Tuesday, July 24, 2012

The Gilded Age of Bankers

Mark Twain called the late nineteenth century the "Gilded Age” - meaning that the period was golden on the surface but underneath the thin veneer was a cesspool of banksterism, greed and graft, shady business practices, scandal plagued politics and overt displays of upper class consumerism and materialism.

If we stop looking in the rear view mirror right here and fast forward to the future we’re struck by the many similarities to today’s present conditions…………..

In 2010, the top 20% of Americans earned 49.4% of the nation’s income.

According to a AFL-CIO analysis of 299 companies in the S&P 500 Index CEOs of the largest companies received, on average, $11.4 million in total compensation for 2010, a 23 percent increase over the previous year. CEOs of the 299 companies in the AFL-CIO Executive PayWatch database received a combined total of $3.4 billion in pay in 2010, enough to support 102,325 jobs paying the median wages for all workers.

CEOs of S&P 500 Index companies received an average of $12.9 million in pay in 2011 – a 14 percent raise. The ratio of CEO to worker pay is now 380 to 1. The average wage for workers in 2011 was about $34,000 – a 2.8 percent increase that barely keeps up with the government massaged rate of inflation.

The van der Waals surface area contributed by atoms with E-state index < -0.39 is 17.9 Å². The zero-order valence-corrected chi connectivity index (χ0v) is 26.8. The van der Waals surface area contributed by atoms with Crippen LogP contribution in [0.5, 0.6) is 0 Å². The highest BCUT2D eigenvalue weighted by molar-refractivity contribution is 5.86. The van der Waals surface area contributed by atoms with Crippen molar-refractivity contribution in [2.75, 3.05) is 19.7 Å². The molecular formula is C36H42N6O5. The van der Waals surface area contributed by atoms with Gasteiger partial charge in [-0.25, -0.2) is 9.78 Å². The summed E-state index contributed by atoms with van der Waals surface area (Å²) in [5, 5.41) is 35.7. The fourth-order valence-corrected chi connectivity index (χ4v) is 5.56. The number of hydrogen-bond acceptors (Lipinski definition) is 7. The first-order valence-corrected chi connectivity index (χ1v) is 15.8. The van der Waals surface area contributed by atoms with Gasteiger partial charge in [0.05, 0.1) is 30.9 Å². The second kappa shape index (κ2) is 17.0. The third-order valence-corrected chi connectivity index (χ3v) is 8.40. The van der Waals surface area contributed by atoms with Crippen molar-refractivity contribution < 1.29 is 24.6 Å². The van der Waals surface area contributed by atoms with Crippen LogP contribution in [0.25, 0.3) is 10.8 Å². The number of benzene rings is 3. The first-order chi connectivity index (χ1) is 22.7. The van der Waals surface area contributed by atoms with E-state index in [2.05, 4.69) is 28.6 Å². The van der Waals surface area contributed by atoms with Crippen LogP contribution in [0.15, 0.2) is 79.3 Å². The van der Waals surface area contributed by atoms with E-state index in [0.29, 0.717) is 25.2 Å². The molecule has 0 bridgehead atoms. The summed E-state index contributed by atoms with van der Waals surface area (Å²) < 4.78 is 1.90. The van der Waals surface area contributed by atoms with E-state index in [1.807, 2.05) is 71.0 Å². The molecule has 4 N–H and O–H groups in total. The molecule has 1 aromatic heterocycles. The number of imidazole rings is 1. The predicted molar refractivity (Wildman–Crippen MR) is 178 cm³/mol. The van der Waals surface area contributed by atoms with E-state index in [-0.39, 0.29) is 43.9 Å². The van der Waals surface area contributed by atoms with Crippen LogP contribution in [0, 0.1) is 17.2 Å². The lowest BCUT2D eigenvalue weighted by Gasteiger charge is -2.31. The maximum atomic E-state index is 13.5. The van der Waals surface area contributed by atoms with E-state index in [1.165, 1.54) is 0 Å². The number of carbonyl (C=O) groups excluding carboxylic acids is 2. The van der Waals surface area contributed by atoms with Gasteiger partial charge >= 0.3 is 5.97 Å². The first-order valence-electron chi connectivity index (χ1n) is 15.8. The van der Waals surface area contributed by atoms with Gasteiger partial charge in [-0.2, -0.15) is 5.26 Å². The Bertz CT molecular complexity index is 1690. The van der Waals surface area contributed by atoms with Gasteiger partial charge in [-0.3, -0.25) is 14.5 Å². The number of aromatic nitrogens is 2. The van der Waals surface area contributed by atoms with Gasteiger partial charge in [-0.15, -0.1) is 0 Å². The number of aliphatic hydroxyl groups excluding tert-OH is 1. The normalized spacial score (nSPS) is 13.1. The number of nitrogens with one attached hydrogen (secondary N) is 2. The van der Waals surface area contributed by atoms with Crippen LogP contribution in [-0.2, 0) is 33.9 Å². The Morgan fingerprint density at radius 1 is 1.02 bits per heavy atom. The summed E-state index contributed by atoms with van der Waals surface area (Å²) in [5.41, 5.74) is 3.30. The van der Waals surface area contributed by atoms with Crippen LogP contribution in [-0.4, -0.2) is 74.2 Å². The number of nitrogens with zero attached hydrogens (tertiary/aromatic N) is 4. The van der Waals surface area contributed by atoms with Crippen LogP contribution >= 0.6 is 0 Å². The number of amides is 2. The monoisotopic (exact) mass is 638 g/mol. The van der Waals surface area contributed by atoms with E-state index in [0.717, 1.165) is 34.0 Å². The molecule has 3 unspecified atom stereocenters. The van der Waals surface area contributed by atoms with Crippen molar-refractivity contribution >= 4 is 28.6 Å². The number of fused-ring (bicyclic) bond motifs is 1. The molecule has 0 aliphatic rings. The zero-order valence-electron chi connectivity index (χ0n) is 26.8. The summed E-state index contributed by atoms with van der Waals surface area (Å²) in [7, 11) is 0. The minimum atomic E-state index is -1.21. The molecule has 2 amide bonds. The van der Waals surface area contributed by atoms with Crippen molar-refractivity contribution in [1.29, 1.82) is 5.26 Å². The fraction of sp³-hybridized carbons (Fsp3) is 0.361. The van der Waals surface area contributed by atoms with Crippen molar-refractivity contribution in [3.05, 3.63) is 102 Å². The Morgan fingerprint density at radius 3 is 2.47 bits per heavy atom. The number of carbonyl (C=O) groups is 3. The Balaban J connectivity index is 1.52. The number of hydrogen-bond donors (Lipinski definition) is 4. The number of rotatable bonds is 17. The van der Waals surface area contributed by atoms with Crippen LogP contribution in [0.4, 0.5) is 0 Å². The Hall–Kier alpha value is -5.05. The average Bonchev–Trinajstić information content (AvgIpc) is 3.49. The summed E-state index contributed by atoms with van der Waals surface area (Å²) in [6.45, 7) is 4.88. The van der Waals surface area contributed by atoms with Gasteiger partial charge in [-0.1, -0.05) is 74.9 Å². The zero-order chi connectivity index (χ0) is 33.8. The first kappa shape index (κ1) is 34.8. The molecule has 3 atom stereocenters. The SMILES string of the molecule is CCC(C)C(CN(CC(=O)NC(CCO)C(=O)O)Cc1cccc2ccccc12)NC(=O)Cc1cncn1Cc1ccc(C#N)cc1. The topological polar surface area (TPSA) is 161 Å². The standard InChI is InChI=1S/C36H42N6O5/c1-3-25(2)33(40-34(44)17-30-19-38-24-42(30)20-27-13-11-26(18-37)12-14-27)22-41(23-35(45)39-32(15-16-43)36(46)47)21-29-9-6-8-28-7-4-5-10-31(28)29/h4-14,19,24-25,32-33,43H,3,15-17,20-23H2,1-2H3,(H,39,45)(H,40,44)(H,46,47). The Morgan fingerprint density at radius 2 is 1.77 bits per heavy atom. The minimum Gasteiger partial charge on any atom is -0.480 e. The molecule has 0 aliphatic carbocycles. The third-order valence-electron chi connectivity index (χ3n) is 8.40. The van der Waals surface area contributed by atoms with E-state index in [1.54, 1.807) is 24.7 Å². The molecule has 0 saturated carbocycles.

“Astronomical CEO pay is based on the false idea that the success of a corporation is due to one CEO genius. In reality, all employees create value, and CEO pay levels should be more in line with the rest of their company’s employee pay structure. CEOs should be paid as a member of a team, not as a superstar. The further widening gap between CEO-to-worker pay to an astonishing 380 times is simply bad for our economy.” - AFL-CIO President Richard Trumka.

In 2011, Brian Moynihan of Bank of America, Vikram Pandit of Citigroup and Jamie Dimon of JPMorgan, have seen annual pay raises averaging 11.9 percent. The top fifteen bank CEOs total compensation for 2011 averaged $12.8 million.

Jamie Dimon’s pay in 2011 was $23.1 million, that’s up $3.5 million from the $19.6 million he made in 2008.

"Americans have the highest income inequality in the rich world and over the past 20–30 years Americans have also experienced the greatest increase in income inequality among rich nations. The more detailed the data we can use to observe this change, the more skewed the change appears to be ... the majority of large gains are indeed at the top of the distribution."  - Economist Timothy Smeeding, Social Science Quarterly.

Income disparity and the fact some things never change should be on every ones radar screen. Are these issues on your radar screen?

If not, maybe they should be.

Richard (Rick) Mills


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